If India Quits The US Alliance, Africa Will Be in The Departure Lounge

Published on 16th August 2022

2022 seems to be a remarkable year for the big changes made by the war in Ukraine, and it will not end without a new political map for the world. There will be new losers and new winners.
Although the United States continues to err in international politics, it has “safety brakes” to protect the country from big falls. The brakes I’m referring to are well represented by inter-agency groups and task forces, as well as some powerful bipartisan think tanks and organizations.

It is hoped that these groups will reconsider US decisions regarding relations with India and Africa. Otherwise, the US will lose India and then Africa will follow. As the result, doors will be wide open to China. However, the United States is now taking one step forward and two steps back. On the other hand, America’s allies are complaining even more than US enemies. It’s perfectly normal to hear an ambassador or minister of an African country very close to US foreign policy saying, “We really don’t know what the US wants from us!”

What is truly surprising and incomprehensible about America’s stance on the Ukraine crisis is America’s indifference to losing the Asian giant India. Even completely unexpected, the position came after Washington brought the QUAD coalition including “Australia, India, Japan, and the United States” under its leadership to counter Chinese influence. How could America lose India and combat China at the same time!

Surprisingly, India was forced to break the US embargo on Russia as Washington failed to provide alternatives and solutions for countries affected by the blockade. Africa, on the other hand, is suffering from the wheat crisis economically, but the US wants to impose sanctions on OPEC and oil exporters through Congress because fuel prices are high for US citizens, but don’t care what’s going on in Africa or India interests.

There are more contradictions. The most important turning point in the process came when the USIP, one of Washington’s leading think tanks, succeeded in developing a very important conflict prevention strategy through a bipartisan “Republican-Democrat” working group.

The new strategy was initially designed for the benefit of fragile states that could be caught in a cycle of conflict and violent extremism, they will become a vulnerable place for terrorism and public unrest, and then ready for Russian and Chinese expansion, this is actually happening now in Africa. The strategy is based on the Global Fragility Act, which Congress passed bipartisanly.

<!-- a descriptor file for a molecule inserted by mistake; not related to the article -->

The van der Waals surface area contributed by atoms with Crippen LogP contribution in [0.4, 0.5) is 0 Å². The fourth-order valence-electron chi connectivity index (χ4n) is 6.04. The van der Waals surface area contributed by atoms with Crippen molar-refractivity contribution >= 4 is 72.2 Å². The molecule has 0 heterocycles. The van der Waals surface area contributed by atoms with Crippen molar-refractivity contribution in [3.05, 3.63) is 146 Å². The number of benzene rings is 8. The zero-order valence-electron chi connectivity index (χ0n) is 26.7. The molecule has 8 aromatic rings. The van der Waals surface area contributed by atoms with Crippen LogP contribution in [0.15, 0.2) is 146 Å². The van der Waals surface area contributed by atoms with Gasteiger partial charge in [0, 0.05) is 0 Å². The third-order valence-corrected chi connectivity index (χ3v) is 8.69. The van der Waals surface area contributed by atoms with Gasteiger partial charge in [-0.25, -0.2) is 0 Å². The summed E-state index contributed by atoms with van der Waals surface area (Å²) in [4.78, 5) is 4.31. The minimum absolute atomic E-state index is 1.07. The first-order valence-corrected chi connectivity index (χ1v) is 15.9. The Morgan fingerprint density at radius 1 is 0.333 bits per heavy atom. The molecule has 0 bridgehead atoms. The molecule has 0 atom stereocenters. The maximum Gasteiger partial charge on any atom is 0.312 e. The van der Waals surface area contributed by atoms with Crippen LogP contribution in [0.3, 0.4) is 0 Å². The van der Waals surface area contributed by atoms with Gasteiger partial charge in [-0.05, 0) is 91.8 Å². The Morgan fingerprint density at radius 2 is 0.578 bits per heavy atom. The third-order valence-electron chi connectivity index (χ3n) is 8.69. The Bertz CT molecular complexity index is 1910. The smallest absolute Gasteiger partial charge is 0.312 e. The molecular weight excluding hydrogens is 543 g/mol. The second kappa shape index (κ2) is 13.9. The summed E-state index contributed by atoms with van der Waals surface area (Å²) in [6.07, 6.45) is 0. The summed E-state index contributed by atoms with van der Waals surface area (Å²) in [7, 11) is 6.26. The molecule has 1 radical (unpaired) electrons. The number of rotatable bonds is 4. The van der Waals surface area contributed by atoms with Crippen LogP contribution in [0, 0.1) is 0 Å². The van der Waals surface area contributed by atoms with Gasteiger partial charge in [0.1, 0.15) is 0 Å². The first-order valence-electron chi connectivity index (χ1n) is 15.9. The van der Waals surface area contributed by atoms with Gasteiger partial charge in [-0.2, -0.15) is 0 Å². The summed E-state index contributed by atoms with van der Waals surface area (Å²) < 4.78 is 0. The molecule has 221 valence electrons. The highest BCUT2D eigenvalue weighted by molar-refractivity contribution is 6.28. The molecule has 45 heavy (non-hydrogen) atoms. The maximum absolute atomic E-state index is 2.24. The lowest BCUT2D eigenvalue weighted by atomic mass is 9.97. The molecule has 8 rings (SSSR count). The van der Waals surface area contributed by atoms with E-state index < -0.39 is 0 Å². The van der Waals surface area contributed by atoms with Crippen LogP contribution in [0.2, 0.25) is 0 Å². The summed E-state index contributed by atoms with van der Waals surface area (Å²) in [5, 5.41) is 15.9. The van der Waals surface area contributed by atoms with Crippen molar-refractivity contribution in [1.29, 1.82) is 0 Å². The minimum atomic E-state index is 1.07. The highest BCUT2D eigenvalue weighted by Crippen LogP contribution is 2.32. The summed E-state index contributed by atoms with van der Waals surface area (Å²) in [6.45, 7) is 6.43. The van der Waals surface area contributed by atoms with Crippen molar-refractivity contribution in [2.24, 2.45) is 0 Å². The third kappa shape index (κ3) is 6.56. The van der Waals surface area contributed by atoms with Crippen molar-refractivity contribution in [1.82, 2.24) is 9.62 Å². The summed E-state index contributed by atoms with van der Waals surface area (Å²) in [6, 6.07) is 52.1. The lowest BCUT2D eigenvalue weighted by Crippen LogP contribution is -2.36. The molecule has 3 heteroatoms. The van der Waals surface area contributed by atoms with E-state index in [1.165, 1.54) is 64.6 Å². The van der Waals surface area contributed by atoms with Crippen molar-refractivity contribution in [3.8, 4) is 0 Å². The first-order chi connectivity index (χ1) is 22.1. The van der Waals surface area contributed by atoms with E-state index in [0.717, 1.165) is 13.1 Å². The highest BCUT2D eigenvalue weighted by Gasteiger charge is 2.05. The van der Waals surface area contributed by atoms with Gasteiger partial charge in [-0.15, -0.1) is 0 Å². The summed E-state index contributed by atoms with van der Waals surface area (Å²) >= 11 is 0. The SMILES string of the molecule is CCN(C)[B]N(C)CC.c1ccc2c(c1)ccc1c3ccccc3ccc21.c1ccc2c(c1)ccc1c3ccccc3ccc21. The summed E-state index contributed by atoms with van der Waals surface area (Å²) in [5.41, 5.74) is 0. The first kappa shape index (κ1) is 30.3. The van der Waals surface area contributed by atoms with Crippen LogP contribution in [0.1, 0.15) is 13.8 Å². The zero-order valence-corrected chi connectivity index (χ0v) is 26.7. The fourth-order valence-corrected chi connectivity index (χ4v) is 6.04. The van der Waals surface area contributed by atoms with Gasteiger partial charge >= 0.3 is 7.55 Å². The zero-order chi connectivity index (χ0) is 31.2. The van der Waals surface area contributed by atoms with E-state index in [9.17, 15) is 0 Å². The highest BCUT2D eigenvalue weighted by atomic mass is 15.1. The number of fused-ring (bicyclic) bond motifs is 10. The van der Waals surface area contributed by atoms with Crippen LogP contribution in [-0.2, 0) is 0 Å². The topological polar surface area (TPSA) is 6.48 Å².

I wrote an article with the title “5 positive points and 5 questions on the U.S. strategy to prevent conflict and promote stability”. Unfortunately, following the introduction of this strategy, Washington has assumed new positions that give China and Russia more power. It is this attitude that has led to tensions between Washington and New Delhi, and the same will happen in Africa and the rest of the world.

The U.S. policy on the war in Ukraine does not distinguish between countries affected by conflict, violent extremism, or any priorities related to the newly launched prevention strategy.

India has always been Africa’s best partner, it has good links between the continent and the western world, and can offer Africa an alternative to China, especially in medium and big industries and the development of industrial zones. As well as agricultural engineering, irrigation, and energy. In the sectors of health and medicines, it is much better and more advanced than in China.

This was expected to happen and flourish after the QUAD Alliance, especially after the economic boom in India. Unfortunately, instead of moving forward with the alliance from security to economic cooperation, Washington is acting against the QUAD itself.

Now I say again this advice to Washington elites, if India quits the alliance with the USA, then Africa is in the departure lounge and it will be very difficult for further efforts to stop this regional and international disturbance.

By Mekki ELMOGRABI

A press writer on African affairs and former diplomat in Washington DC.

elmograbi@gmail.com


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